A radioactive capsule is lost in Australia. It’s small and potentially deadly.
(CNN) — It’s like looking for a needle in a haystack: an 8mm by 6mm silver capsule, no bigger than a quarter, believed to be lost somewhere along a stretch of the state’s vast desert highway. Australia’s largest.
The Rio Tinto mining company issued an apology on Monday saying it was supporting the state government’s efforts to find the capsule, which contains cesium-137, a highly radioactive substance used in mining equipment.
Rio Tinto said it had checked all roads in and out of the Gudai-Darri mine site in the remote north of Western Australia, where the device was located before a contractor collected it for the journey south to the capital of Australia. state, Perth.
Authorities believe the capsule, which emits gamma and beta rays, fell from the back of a truck traveling along an 870-mile (1,400-kilometer) stretch of the Great Northern Highway, a distance longer than the California coast.
Due to the capsule’s diminutive size and the vast distances involved, authorities warn that the chances of finding it are slim.
And it is feared that it has already moved further from the search area, creating a radioactive health risk for anyone who comes across the device for the next 300 years.
How did it disappear?
State authorities raised the alarm on Friday, alerting residents to the presence of a radioactive spill in a southern swath of the state, including the northeastern suburbs of Perth, the state capital, home to around 2 million people.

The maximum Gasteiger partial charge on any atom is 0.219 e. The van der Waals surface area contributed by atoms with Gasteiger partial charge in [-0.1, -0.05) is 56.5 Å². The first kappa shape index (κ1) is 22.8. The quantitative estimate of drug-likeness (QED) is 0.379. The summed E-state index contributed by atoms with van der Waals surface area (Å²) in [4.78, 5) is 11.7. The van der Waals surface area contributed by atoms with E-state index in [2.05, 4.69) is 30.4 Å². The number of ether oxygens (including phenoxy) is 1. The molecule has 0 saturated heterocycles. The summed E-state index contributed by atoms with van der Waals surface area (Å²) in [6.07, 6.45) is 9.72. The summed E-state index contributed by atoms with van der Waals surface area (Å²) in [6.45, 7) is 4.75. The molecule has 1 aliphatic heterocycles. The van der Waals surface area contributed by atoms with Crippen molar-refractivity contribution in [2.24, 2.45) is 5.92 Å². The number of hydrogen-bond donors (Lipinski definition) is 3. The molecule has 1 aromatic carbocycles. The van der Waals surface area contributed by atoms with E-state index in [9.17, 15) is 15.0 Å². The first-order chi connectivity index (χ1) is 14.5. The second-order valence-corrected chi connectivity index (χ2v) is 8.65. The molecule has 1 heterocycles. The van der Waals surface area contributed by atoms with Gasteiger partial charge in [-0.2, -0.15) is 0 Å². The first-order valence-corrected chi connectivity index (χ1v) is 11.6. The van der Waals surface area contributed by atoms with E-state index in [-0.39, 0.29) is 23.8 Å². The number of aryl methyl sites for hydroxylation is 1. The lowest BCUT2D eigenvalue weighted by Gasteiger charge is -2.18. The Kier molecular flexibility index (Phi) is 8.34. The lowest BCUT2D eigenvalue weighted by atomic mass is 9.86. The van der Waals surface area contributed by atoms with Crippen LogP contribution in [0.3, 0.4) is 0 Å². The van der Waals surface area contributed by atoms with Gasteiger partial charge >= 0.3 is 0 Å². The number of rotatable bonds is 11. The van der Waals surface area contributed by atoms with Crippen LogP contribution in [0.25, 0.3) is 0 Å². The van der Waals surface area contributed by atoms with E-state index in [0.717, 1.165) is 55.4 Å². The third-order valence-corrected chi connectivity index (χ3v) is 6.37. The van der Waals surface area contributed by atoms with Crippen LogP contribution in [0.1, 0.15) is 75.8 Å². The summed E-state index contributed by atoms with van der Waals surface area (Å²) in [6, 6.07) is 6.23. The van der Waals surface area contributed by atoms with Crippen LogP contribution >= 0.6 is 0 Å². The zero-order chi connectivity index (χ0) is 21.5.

According to authorities, the capsule was placed inside a package on January 10 and picked up by a contractor at Rio Tinto’s Gudai-Darri mine on January 12.
The vehicle spent four days on the road, arriving in Perth on January 16 but only unloaded for inspection on January 25, when it was found to be missing.
“Upon opening the package, the meter was found to be broken and one of the four mounting bolts was missing and the source and all the meter screws were also missing,” the Department of Fire and Emergency Services (DFES) said.
They believe that strong vibrations caused by bumpy roads damaged the pack, dislodging a mounting bolt that was holding it in place.
How dangerous is it?
Experts have warned that cesium-137 can create serious health problems for humans who come in contact with it: skin burns from close exposure, radiation sickness, and potentially fatal cancer risks, especially for those unknowingly exposed during Long periods of time.
Radiation Services WA, a company that provides advice on radiation protection, says that staying within a meter of the capsule for an hour would generate about 1.6 millisieverts (mSv), as much as about 17 standard chest X-rays.
Picking up the capsule would cause “serious damage” to the fingers and surrounding tissue, the company said in a statement.
Ivan Kempson, Associate Professor of Biophysics at the University of South Australia, said the worst case scenario would be a curious child picking up the capsule and putting it in his pocket.
“This is rare but it could happen and has happened before,” Kempson said. “There have been some previous examples of people finding similar things and getting radiation poisoning, but they were much stronger than the current missing capsule.”
“We are all exposed to a constant level of radiation from the things around us and the food we eat, but the main concern right now is the potential health impact on the person who would find the capsule.”
How rare is it to lose a radioactive device?
The incident has surprised experts who said the handling of radioactive materials such as cesium-137 is highly regulated with strict protocols for its transport, storage and disposal.